Basically, the abridgment of the Mike Olt conversation is:
+ Olt thinks he can handle the outfield just fine
+ He also thinks he needs to improve in all areas
+ He says the way to do that is through repetition
+ Offensively, he notes that new hitting coach Dave Magadan is “awesome”
+ Cliche, cliche, cliche
+ End of conversation
The abridgment of the Andrus conversation:
+ “Yes, my 20 year-old top prospect replacement is really good”
+ “Yes, he has a high ceiling”
+ Okay, he didn’t say either of those things; not exactly
+ Andrus said he’s excited to play for Venezuela in the WBC
+ He also says he loves the Rangers and their fans
+ As far as his contract, “we’ll see what happens”
+ He actually did say that
+ Cliche cliche cliche
+ End of conversation
Again, it all comes back to philosophy, the way you see the game. How you would spend your money. Elvis Andrus has an incredibly strong backing with the fan base. If fans didn’t latch on to Ian Kinsler or Josh Hamilton (because they’ve been on the team longer), then Elvis Andrus is probably the most popular player on the team.
If my intuition is clicking, then I believe Elvis Andrus would love to be a Ranger for life. I’m also convinced that the Rangers love him in return, just not enough to give him $150+ million over the next 7 or 8 years.
The real quandary is Jurickson Profar‘s existence. Why can’t he just play a different position? If Profar was not in the Rangers organization — or if he played any other position on the diamond — there’s a rock solid chance Elvis Andrus would have been extended longterm a long time ago.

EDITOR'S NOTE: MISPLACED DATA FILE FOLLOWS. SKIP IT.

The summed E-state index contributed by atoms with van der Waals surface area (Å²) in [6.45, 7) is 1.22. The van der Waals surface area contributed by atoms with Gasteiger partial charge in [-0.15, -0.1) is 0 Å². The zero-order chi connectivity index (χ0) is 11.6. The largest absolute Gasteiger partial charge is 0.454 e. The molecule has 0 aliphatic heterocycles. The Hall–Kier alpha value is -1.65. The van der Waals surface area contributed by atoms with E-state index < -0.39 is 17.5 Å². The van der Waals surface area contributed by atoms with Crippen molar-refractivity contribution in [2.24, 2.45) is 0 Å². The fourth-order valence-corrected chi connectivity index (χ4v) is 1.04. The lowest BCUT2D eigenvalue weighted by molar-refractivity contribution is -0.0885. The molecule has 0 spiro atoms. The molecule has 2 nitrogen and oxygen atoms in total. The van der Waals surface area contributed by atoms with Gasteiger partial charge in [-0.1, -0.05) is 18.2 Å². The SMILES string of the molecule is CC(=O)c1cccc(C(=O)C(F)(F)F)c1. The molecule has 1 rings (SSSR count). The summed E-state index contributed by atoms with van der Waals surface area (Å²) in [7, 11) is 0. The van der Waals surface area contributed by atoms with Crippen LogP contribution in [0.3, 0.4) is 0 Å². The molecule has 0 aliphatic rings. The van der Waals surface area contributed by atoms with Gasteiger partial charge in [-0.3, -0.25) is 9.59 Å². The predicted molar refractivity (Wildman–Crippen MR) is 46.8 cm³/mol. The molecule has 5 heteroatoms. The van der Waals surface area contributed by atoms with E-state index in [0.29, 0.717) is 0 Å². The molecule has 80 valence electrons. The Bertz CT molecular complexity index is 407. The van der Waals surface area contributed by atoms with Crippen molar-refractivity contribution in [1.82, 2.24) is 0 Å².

If you are not familiar, the way contracts function is from a simplistic paradigm: the first three years of a player coming up from the minor leagues are essentially the league minimum (which right now is right around $500K), and the next three years are arbitration seasons. Every player coming up from the farm — in this case it’s Jurickson Profar — has 6 years of team control.
For #1 prospects, that’s an invaluable commodity to own.
In really comes down to basic math. Andrus makes roughly $11.5 million over the next two years, and in the same time Profar will be owed somewhere just under $1 million.
After those two years are up, Andrus will be a free agent, and Jurickson Profar will still be under team control for another 4 years. If Andrus receives the $17+ million a year he’s hoping for, that would be almost $70 million in four years. In the same span, Profar will have made probably closer to $10-$12 million — if he’s not already extended longterm.
All that said, I’d be curious for what you think of the Andrus/Profar situation from your perspective. So if you could do that, that’d be greaaaat.
Topics: Elvis Andrus